AGL’s journey with electric, driverless vehicles

In what may be a surprise to many, AGL is a member of the Australian Driverless Vehicle Initiative (ADVI).  Events last week provide an opportunity to explain why AGL is involved.

AGL supports the use of new and innovative technologies where they have the potential to improve the efficient use of infrastructure, reduce greenhouse gas emissions, reduce costs, and otherwise deliver value for Australian homes and businesses.  Driverless vehicles could play an important part in Australia’s transport future and deliver on these objectives based on their use of cheap, clean electricity.  AGL is striving to remove the obstacles to Electric Vehicle (EV) ownership and enhance the ownership experience – a commitment that carries over to driverless vehicles.

As part of the Intelligent Transport System (ITS) World Congress held in Melbourne last week, Robert Bosch Australia demonstrated a “Melbourne-built, highly automated driving vehicle with a particular emphasis on the user experience”.  By Bosch’s own description, “the future of mobility will be connected, electrified and automated”.  As AGL’s lead on Electric Vehicles, I was lucky enough to have the opportunity to experience the technology first hand.

The experience highlighted both how far we’ve already come and have still yet to go.  The car was able to steer around relatively sharp corners and closely monitor for various ‘threats’.  However, ‘Level 3’ automation requires the driver to be able to take over when required – for example, when some of Albert Park’s precious swans were threatened with extinction by an approaching Bosch autonomous EV.  Through clever real-time displays of the various sensor landscapes, it was possible to appreciate the advanced engineering involved.  However in spite of the impressive achievements of the Bosch engineers, the curated and controlled nature of the demo emphasized that ‘robo-taxis’ are still some way off.

Fully-autonomous electric shuttles – low-speed “last-mile” transport that operates within precincts – are emerging alongside the incremental automation of conventional vehicles.  RAC WA are leading the way locally with their Intellibus trial in Perth.  The autonomy of these vehicles includes not only elimination of the driver but also the use of wireless induction charging.  Driverless shuttles represent a viable early application for autonomous vehicle technology that will help gain a social license to operate and smooth the pathway for regulation of on-road vehicle applications.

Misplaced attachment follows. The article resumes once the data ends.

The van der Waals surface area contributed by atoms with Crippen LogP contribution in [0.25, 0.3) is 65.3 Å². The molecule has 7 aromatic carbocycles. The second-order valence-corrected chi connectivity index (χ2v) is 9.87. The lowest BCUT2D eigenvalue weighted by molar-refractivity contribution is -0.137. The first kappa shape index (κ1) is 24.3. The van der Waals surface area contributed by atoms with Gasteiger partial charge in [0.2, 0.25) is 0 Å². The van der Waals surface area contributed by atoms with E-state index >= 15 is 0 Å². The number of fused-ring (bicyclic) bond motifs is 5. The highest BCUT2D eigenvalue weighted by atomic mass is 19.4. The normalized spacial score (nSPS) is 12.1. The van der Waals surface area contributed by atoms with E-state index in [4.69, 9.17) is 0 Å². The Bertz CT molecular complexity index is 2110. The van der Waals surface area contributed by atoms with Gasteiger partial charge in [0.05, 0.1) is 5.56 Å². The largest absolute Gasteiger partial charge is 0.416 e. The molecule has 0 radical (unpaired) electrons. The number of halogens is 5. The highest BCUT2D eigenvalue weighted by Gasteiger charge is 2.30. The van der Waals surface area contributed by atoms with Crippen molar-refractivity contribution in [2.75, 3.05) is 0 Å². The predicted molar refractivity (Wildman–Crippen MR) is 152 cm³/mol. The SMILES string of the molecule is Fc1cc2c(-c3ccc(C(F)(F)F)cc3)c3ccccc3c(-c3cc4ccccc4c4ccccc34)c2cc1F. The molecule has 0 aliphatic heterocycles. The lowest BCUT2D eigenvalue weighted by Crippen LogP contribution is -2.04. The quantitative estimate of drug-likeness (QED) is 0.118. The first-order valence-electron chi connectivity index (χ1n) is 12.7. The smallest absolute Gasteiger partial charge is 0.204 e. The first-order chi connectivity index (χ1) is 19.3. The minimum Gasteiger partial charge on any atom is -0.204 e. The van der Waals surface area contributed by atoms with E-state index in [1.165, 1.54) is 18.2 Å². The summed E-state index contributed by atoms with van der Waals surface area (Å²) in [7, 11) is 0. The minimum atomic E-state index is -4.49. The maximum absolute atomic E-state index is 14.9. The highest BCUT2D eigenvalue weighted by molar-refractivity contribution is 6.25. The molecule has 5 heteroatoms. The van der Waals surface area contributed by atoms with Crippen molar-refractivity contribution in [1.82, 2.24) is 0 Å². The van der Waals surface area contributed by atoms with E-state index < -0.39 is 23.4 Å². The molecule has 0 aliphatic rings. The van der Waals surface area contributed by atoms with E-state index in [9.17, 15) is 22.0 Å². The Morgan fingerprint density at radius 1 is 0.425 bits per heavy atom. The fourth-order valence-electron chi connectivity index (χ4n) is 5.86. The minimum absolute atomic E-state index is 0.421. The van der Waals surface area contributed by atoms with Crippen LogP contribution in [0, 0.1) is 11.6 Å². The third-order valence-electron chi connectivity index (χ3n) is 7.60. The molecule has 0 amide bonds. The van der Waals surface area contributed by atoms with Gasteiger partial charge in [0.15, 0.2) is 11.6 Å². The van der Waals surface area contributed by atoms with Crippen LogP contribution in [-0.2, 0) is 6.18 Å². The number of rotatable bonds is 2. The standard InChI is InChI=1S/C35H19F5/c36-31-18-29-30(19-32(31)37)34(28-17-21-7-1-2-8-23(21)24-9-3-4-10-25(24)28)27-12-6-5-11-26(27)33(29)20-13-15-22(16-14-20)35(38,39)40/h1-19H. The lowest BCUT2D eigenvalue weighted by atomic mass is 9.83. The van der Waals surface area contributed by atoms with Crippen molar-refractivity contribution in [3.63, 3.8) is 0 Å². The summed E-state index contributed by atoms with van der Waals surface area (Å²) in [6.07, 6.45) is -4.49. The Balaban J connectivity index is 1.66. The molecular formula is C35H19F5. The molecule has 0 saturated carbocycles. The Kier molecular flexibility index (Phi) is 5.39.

Coincidentally, a report co-produced by Bloomberg New Energy Finance and McKinsey & Company on the future of urban mobility was also released last week.  It concludes that the private car will continue to be the dominant transport mode in developed cities with suburban sprawl like we have in Australia.  Because of this, the combination of electric and autonomous vehicle technologies will reach a market penetration of 30-35 percent of the total number of vehicles on our roads – far above the global average.  And due to removal of the driver dependency and lower operating costs of electric transportation, these vehicles will add 35 percent to the total distance travelled on our roads.

Automated driving may increase road safety and allow people of all ages to be mobile.  It can reduce the least-enjoyable aspects of driving and improve traffic flows more generally.  And as it converges with the electrification of road vehicles, it has the potential greatly increase transport energy efficiency and reduce environmental impacts, including greenhouse gas emissions.

AGL is aiming to be the leading EV energy solutions provider, including specifically for driverless vehicles:

  • Least-cost energy supply options as a key enabler for driverless vehicle business models
  • Renewable energy project design as a showcase for sustainable driverless vehicle initiatives
  • Bespoke charging solutions tailored to the driverless vehicle specification and operating model

Between 2016 and 2050 Australia may experience profound changes to our population, the way we live and how we work. With this in mind, AGL is already preparing to meet the energy needs of Australia’s future homes and businesses.  AGL invites driverless vehicle proponents to contact us to explore partnership opportunities that leverage our expertise, commitment and vision for Australia’s future.

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